Worse for most authors is the response, "I've got a great idea for a story…" The rest of the sentence can unfold in predictable ways, such as, "Would you read it for me?" Or "Would you finish it for me?" "Will you recommend a publisher?" Or "I'll share my idea for 50% of the box office– I've done all the work already."
Companies like Disney fear lawsuits stemming from unsolicited ideas, so when letters with ideas or manuscripts roll into their offices, they return them unread to avoid lawsuits, which Disney defends vigorously. Coming from the software industry, I practice a simple solution: I advise an unsolicited sharer not to reveal their plots without a nondisclosure agreement.
While this usually deters unwished-for sharing, it unfortunately feeds the public Murder She Wrote perception that authors are a hideously bloodthirsty lot, stealing one another's plots. While I find gimmick ideas interesting as murder devices or potential clues, ultimately a plot must be my own.
From time to time, ideas I concocted have shown up in other stories, twice by John Lutz, which is one reason I admire his work so much. It's inevitable, so many creative minds poring over material. But three days ago, well…
Last year, the flash fiction muse sat on my shoulder while I cranked out a few stories, two that I shared with readers (here and here). Cate thought another of these flash fiction stories was so unique and good, she urged me to find a buyer for it.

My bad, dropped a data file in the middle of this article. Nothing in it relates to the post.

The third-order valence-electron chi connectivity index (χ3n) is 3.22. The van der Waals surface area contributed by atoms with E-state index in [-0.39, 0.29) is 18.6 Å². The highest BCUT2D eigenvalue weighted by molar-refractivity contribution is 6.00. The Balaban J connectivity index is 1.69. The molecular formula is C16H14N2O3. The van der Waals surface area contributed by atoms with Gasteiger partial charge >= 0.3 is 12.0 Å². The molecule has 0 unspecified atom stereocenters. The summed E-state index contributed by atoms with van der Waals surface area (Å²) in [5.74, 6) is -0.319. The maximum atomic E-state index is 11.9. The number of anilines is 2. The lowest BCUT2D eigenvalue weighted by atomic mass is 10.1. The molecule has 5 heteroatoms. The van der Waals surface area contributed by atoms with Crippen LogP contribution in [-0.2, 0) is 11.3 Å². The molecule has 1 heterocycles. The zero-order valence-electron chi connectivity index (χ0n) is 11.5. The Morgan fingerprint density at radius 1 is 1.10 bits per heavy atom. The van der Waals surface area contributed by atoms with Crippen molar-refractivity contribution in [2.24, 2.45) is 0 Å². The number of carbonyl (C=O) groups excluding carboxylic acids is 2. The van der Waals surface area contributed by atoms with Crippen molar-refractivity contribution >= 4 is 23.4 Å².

I consulted those masters of flash fiction, John Floyd and R.T. Lawton, asking them about markets. John advised that FF pieces are often used as filler and the market is sparse. I tucked my piece away for a day when I might stumble across a buyer.
On Thursday, Cate and I found ourselves killing time in a government office. Cate had brought along her Kindle loaded with a multitude of free reading and I packed along my Android loaded with sudoku. She handed me her machine and said, "Last night, I read this short story and didn't want to tell you. From the first sentence, I knew how it would end."
There in 500 words (mine was only 37), lay my concept right down to the punchline.
I didn't know if it made me feel better or worse, but this story, J.A. Konrath's 'The Big Guy', published in Crime Stories and a 2004 anthology, Small Bites, won a Derringer award. I took a deep gulp. It was eerie to see another tale– an award-winning one– so similar to my own. I think Cate felt sicker about it than I did.
After a short reflection, I felt an odd gratitude: Had my story been published, sooner or later someone would have remarked upon the similarity and I could not have come off looking good. No matter how much proof I might muster, there would always be a whiff of suspicion I might have copied another's work.
Mine's a flash fiction I remain proud of and one I'm pleased to share with you. Be sure to read Konrath's 500-word version, now a PDF. And here is mine:
My Pal George
by Leigh Lundin
I'm excited! For the first time ever, I'm taking my friend George shark fishing. Some might not understand how I could be so forgiving finding out about him and Joan, but he's my best pal, my chum.